On Loyalty

Same old story.

by baldilocks

Since yesterday, the latest in Donald Trump news is that former White House aide and Apprentice star Omarosa Manigault-Newman is about to publish a book — title: Unhinged — a tell-all on the Trump Administration. One of her accusations is that Donald Trump repeatedly used the n-word on the Apprentice set and that there is celluloid proof of it. Her stories have been inconsistent.

There’s so much sordidness coming off this story that I can smell it from here and I have no desire to recap the ping-pong ball revelations that pop up every few minutes.

This story does, however, have me thinking about a couple of concepts whose time has long past.

Loyalty. Allegiance.

Outside of our military, there are very few who give these concepts, these virtues any consideration at all, much less try to incorporate them into dealings with others. I said this ten years ago.

People who have been called into military service or volunteer for it seem to have a more visceral understanding of what disloyalty indicates — whether life and limb are at stake or not. (…)

Outside of the spiritual consequences [of betrayal], why are oath-breakers so hated? Because when you act decisively in any endeavor, you’re expecting those who promise to assist [you] to do just that.

“I’ve got your back.” That expression isn’t slang. It’s a short form of saying that you’re protecting another’s blind side—the back side; the “six”—of an ally, whether it’s a subordinate, a superior or an equal. Your liege (related to the word ‘allegiance’) is depending on you to indeed protect that back side; and when, instead, you turn around and stab him in that side, you become a thing to be despised by friend and foe alike. Or at least that’s how it used to be.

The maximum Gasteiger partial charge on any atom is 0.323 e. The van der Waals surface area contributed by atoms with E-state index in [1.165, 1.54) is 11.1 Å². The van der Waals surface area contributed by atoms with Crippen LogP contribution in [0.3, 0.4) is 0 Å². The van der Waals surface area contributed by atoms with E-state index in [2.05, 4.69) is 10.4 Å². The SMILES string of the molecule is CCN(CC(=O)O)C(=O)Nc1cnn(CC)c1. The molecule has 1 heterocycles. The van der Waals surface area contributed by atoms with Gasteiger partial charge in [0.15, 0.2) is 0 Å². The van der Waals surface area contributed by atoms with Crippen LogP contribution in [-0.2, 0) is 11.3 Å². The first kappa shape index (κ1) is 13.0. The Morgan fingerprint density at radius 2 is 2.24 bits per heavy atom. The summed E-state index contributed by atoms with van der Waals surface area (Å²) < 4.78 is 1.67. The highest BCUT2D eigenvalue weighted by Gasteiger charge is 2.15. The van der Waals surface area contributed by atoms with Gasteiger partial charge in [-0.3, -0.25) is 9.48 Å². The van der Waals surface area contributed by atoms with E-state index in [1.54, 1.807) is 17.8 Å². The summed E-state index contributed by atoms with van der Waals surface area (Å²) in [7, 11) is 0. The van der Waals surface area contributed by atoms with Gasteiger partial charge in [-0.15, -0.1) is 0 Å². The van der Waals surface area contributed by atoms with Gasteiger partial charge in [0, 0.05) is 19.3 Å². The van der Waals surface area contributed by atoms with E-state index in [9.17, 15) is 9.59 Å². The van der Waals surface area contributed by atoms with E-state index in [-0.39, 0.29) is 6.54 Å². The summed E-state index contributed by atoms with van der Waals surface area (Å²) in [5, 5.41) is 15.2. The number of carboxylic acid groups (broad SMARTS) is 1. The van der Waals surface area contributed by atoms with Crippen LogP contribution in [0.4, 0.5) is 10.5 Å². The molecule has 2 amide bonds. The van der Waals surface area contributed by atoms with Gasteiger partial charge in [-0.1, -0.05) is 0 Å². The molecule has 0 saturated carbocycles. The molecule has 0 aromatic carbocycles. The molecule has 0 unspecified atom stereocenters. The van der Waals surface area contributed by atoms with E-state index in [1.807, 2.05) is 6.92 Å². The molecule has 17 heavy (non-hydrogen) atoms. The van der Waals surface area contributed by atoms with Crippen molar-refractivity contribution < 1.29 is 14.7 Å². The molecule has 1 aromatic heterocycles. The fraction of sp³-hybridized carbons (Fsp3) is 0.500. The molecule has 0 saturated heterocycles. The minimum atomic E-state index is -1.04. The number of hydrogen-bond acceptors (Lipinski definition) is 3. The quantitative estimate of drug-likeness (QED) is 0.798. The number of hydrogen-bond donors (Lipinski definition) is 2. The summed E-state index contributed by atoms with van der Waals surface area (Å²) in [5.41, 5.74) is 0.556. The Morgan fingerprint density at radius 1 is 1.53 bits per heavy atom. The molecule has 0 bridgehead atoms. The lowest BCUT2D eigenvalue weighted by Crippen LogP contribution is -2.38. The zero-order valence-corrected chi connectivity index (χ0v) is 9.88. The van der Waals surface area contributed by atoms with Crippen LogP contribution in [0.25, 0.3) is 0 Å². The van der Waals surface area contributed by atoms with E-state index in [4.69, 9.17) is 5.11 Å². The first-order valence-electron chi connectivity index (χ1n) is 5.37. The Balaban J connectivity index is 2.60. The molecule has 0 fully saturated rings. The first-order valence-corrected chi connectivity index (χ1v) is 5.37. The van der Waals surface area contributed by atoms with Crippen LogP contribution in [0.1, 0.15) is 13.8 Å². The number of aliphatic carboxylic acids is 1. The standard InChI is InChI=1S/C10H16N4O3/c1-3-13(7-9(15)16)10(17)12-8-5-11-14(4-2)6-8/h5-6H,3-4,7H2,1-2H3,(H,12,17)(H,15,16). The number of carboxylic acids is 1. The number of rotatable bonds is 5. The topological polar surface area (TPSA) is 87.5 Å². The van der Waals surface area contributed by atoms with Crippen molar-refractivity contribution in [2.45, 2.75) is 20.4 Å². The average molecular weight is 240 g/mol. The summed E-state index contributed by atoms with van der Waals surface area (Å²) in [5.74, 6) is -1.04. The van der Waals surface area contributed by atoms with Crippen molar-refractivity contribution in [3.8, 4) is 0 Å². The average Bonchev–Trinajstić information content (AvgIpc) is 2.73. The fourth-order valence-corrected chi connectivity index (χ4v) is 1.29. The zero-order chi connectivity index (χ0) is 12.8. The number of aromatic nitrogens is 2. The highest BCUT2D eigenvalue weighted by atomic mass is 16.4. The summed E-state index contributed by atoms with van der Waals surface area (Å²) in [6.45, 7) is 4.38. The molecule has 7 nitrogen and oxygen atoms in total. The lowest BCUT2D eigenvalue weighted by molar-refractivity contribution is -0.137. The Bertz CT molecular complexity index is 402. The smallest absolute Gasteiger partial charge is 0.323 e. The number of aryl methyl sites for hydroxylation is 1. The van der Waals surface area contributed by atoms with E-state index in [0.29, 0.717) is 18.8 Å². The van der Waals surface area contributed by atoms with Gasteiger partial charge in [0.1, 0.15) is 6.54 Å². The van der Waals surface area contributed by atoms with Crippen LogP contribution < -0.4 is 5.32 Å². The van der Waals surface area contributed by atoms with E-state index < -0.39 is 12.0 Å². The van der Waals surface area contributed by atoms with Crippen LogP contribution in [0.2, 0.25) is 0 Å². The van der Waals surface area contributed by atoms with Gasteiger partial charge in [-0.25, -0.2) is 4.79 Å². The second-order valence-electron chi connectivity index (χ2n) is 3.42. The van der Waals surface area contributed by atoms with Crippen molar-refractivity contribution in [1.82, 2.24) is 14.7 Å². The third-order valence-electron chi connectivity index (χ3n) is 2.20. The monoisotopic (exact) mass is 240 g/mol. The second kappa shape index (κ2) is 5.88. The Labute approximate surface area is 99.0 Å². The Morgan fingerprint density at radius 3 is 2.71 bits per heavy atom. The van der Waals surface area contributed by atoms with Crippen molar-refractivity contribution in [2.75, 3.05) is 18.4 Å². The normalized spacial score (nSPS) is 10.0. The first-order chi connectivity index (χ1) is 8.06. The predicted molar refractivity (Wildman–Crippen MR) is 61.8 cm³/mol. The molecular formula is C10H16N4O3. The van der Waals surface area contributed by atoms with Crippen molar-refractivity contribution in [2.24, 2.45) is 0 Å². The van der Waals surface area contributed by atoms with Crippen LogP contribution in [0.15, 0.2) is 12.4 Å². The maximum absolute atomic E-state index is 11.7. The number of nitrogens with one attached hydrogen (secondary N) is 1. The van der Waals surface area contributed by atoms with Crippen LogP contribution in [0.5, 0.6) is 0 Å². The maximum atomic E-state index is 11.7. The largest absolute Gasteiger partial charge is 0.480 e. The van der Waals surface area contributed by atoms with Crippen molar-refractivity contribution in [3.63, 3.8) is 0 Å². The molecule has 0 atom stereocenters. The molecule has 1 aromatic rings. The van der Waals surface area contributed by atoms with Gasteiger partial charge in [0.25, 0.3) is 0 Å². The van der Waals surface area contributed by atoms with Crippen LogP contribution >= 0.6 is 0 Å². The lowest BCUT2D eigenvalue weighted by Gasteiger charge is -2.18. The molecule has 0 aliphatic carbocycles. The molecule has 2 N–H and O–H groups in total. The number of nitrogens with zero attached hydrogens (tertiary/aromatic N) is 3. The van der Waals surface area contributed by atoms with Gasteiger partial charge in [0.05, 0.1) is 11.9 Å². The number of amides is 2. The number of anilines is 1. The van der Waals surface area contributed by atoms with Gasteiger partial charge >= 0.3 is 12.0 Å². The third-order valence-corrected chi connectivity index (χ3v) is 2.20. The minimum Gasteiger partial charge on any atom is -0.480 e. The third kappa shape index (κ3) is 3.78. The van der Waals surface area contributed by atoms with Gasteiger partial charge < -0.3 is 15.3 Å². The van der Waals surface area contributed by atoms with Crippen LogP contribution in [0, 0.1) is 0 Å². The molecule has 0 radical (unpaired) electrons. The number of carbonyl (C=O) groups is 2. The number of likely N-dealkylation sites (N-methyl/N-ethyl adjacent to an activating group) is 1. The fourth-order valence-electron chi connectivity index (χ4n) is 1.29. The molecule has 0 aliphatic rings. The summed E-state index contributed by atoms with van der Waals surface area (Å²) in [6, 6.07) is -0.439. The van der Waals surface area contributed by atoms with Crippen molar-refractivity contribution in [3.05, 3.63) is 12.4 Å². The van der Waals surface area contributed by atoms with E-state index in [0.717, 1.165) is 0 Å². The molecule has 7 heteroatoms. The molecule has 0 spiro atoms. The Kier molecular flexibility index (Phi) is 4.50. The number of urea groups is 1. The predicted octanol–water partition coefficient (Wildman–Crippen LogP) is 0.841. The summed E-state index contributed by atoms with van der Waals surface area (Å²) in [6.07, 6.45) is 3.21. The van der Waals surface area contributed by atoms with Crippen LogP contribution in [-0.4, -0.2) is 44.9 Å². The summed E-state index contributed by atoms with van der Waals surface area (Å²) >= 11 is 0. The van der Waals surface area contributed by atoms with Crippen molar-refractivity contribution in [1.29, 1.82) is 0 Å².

Because, after all, who could trust a person who would do such a thing? Everyone keeps their literal or figurative front side to such a person for quite some time; she “bears watching.” Earthly redemption can only sometimes be had and that’s after many deeds of repentance and the passage of time.

But breaking a trust seems to be no big deal anymore.

And that is what galls me about this Omarosa situation — yes, even more that the allegation of the usage of the n-word. Donald Trump has given this woman a job, not once, but twice. And, she does this?

I guess I shouldn’t be shocked, but it’s more than shocking. It’s like watching a drunken woman curse out a room full of dinner guests and then barf all over the food on the dinner table. You just want to turn away and get out the door.

On Twitter, I’ve speculated that Manigault-Newman might be playing a role for the president; that she’s keeping media eyes focused on her, and off the Administration. If that turns out to be so, both she and the president should win Oscars.

But I’m beginning to doubt that. Occam’s Razor.

Juliette Akinyi Ochieng has been blogging since 2003 as baldilocks. Her older blog is here.  She published her first novel, Tale of the Tigers: Love is Not a Game in 2012.

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